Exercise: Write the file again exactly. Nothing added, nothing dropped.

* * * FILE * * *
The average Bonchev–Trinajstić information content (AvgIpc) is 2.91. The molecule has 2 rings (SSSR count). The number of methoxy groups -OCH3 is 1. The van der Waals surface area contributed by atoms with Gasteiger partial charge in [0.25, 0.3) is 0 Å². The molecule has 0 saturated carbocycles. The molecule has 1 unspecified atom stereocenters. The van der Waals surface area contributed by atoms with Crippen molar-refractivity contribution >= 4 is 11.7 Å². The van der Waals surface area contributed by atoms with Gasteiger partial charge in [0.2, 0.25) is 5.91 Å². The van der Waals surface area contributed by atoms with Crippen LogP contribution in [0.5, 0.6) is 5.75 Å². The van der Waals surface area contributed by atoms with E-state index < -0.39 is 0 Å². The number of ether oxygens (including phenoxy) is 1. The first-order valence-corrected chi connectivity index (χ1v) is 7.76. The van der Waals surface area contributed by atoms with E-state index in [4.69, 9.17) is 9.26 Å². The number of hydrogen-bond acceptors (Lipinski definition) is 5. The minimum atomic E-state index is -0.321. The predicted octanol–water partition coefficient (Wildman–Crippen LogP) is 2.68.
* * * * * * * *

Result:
The average Bonchev–Trinajstić information content (AvgIpc) is 2.91. The molecule has 2 rings (SSSR count). The number of methoxy groups -OCH3 is 1. The van der Waals surface area contributed by atoms with Gasteiger partial charge in [0.25, 0.3) is 0 Å². The molecule has 0 saturated carbocycles. The molecule has 1 unspecified atom stereocenters. The van der Waals surface area contributed by atoms with Crippen molar-refractivity contribution >= 4 is 11.7 Å². The van der Waals surface area contributed by atoms with Gasteiger partial charge in [0.2, 0.25) is 5.91 Å². The van der Waals surface area contributed by atoms with Crippen LogP contribution in [0.5, 0.6) is 5.75 Å². The van der Waals surface area contributed by atoms with E-state index < -0.39 is 0 Å². The number of ether oxygens (including phenoxy) is 1. The first-order valence-corrected chi connectivity index (χ1v) is 7.76. The van der Waals surface area contributed by atoms with E-state index in [4.69, 9.17) is 9.26 Å². The number of hydrogen-bond acceptors (Lipinski definition) is 5. The minimum atomic E-state index is -0.321. The predicted octanol–water partition coefficient (Wildman–Crippen LogP) is 2.68.